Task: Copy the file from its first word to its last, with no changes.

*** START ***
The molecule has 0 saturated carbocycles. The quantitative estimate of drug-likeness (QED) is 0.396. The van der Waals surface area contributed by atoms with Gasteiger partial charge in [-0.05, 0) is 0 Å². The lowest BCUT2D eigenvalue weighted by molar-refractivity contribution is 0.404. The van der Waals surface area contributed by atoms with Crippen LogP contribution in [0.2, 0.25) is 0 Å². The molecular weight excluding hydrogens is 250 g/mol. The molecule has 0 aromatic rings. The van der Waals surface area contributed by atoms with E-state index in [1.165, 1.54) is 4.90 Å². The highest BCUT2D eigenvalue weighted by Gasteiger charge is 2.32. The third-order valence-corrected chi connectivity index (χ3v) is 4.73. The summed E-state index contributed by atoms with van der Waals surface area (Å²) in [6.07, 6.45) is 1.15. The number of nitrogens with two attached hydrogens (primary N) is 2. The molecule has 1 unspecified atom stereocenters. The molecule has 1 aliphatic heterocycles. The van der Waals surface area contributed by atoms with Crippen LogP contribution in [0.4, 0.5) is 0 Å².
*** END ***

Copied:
The molecule has 0 saturated carbocycles. The quantitative estimate of drug-likeness (QED) is 0.396. The van der Waals surface area contributed by atoms with Gasteiger partial charge in [-0.05, 0) is 0 Å². The lowest BCUT2D eigenvalue weighted by molar-refractivity contribution is 0.404. The van der Waals surface area contributed by atoms with Crippen LogP contribution in [0.2, 0.25) is 0 Å². The molecular weight excluding hydrogens is 250 g/mol. The molecule has 0 aromatic rings. The van der Waals surface area contributed by atoms with E-state index in [1.165, 1.54) is 4.90 Å². The highest BCUT2D eigenvalue weighted by Gasteiger charge is 2.32. The third-order valence-corrected chi connectivity index (χ3v) is 4.73. The summed E-state index contributed by atoms with van der Waals surface area (Å²) in [6.07, 6.45) is 1.15. The number of nitrogens with two attached hydrogens (primary N) is 2. The molecule has 1 unspecified atom stereocenters. The molecule has 1 aliphatic heterocycles. The van der Waals surface area contributed by atoms with Crippen LogP contribution in [0.4, 0.5) is 0 Å².